This set of carved openwork concentric ivory balls with cloud-and-dragon decoration consists of one larger set of concentric balls, a supporting plate, a stand, a smaller set of concentric balls, and a base. The work looks similar to a hat stand, but may have served for decorative purposes only.
The outermost ball of the bigger set measures 12 cm in diameter and is decorated with dragons flying through clouds in high relief. Inside this sphere are 24 layered balls with delicate openwork carved geometric patterns, and each sphere can be turned independently. The smaller set of spheres, decorated with the same motifs, contains nine layers. The stand is decorated with the Eight Immortals, landscapes, and figurines in openwork carving.
This type of ivory ball were made in the Guangdong region during the mid- to late-Qing dynasty. While some were presented to the Qing court, most were exported to the European market.
The Making Process
The most puzzling thing about this amazing piece is probably how these delicate balls were made. This technique fascinated the Chinese as well as the European people, and granted its nickname as the “demon’s balls.” The processes of making a demon’s ball usually consists of the following six stages:
Steps two to four consist of the intricate cutting necessary to produce nested balls. These steps require the use of a lathe. Another important trick is the drilling of evenly spaced perpendicular holes into the outer surface. In fact this is based on a geometrical concept.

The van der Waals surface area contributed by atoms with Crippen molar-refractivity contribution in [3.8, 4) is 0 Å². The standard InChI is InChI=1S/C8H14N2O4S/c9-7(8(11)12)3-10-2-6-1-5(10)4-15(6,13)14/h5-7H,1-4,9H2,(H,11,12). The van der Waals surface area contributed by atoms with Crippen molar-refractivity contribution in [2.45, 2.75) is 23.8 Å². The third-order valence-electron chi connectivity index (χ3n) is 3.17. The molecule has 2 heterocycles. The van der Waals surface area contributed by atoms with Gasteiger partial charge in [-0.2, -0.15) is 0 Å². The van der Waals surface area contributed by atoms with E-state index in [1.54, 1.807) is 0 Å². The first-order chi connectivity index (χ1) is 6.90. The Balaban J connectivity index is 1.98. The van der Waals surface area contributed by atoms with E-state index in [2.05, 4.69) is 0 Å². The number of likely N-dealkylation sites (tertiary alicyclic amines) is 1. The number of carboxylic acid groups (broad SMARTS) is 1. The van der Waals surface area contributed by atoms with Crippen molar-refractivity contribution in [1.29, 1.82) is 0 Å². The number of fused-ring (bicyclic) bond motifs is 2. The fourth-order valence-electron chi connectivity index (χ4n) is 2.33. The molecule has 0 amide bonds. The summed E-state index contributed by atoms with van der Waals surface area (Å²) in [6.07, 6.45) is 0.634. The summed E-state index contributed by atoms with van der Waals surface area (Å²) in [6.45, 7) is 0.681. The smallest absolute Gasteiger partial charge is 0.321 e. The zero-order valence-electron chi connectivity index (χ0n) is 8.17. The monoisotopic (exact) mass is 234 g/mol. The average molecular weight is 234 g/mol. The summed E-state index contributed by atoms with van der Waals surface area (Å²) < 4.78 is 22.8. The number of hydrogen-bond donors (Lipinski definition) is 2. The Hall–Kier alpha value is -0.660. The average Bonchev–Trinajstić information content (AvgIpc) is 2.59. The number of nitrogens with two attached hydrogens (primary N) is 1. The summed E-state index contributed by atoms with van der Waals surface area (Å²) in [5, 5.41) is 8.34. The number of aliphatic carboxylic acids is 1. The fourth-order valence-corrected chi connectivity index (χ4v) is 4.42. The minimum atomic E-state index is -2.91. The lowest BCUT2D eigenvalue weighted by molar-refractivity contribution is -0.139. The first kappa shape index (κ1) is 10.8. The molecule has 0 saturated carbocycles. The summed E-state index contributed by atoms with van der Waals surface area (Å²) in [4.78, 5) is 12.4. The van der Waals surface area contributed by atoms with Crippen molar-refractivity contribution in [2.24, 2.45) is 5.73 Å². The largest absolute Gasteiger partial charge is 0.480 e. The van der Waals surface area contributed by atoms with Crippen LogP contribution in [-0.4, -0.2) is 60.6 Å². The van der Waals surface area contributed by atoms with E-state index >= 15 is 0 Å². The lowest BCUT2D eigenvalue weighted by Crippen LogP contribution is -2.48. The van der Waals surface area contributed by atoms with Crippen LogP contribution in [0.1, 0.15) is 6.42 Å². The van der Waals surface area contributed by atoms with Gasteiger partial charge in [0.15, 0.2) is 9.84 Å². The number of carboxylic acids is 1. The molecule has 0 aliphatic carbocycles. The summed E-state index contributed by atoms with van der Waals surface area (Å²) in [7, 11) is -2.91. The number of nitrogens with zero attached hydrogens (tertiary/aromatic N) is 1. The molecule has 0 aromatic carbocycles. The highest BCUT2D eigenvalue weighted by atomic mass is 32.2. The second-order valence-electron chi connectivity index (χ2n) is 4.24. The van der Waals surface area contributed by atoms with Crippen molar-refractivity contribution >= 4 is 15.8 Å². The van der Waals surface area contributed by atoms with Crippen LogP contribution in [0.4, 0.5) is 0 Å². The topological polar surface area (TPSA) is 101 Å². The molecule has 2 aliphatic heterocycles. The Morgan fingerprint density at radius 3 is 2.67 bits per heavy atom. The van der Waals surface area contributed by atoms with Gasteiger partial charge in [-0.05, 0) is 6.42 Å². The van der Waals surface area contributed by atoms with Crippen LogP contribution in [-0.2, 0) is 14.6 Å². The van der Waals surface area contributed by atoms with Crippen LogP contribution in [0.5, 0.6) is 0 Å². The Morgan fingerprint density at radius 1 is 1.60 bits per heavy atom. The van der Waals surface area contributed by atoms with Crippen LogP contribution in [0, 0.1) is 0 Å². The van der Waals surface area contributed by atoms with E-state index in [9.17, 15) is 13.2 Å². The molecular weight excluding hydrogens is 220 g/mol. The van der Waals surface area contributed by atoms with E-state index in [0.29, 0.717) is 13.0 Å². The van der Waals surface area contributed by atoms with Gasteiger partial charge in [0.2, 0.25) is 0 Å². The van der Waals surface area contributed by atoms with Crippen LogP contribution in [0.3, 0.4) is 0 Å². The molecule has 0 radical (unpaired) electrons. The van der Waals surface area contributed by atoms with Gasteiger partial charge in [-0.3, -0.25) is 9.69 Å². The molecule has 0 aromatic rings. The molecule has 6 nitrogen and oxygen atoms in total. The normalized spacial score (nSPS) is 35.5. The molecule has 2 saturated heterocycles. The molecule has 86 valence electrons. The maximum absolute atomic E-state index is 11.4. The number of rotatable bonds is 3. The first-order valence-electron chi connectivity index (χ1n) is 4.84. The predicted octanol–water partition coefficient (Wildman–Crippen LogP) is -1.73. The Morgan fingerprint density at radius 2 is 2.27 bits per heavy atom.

Get the Ball Rolling
From the eighteenth to the early twentieth century, luxury ivory demon’s balls caught on in Europe and were seen by Western museums as representative of the curious and wonderful craftwork of late Chinese culture.
According to recent research, the pinnacle of Chinese ivory craftwork bears similarities with the use of lathes and cutting in the Holy Roman Empire in the sixteenth and seventeenth centuries—in terms of manufacturing processes, the use of lathes and cutting tools, the geometry behind the hole boring and stratification, and use of screws. In addition, Holy Roman Empire ivory goods made using lathes were also included in the Qing imperial collection.
Although lathe craftwork developed in China early on, and a fourteenth-century account describes multi-layer ivory demon’s balls, it is quite possible that mature techniques were imported from the Holy Roman Empire and initiated a major breakthrough in Cantonese ivory cutting.
There has been mutual influence between East and West since ancient times. The roundness of the demon’s balls reminds us that the world too is round.
When we are appreciating this delicate object on display, please do remember that all ivory came from an elephant’s body and many elephants were killed for their ivory. The slaughter of majestic wildlife needs to be stopped, the United Nations had called on people around the world to protect endangered wildlife. To save the elephants and rhinos from extinction, everyone must do their part.
Save the Elephants!! Ivory Collections Only Belong in Museums.
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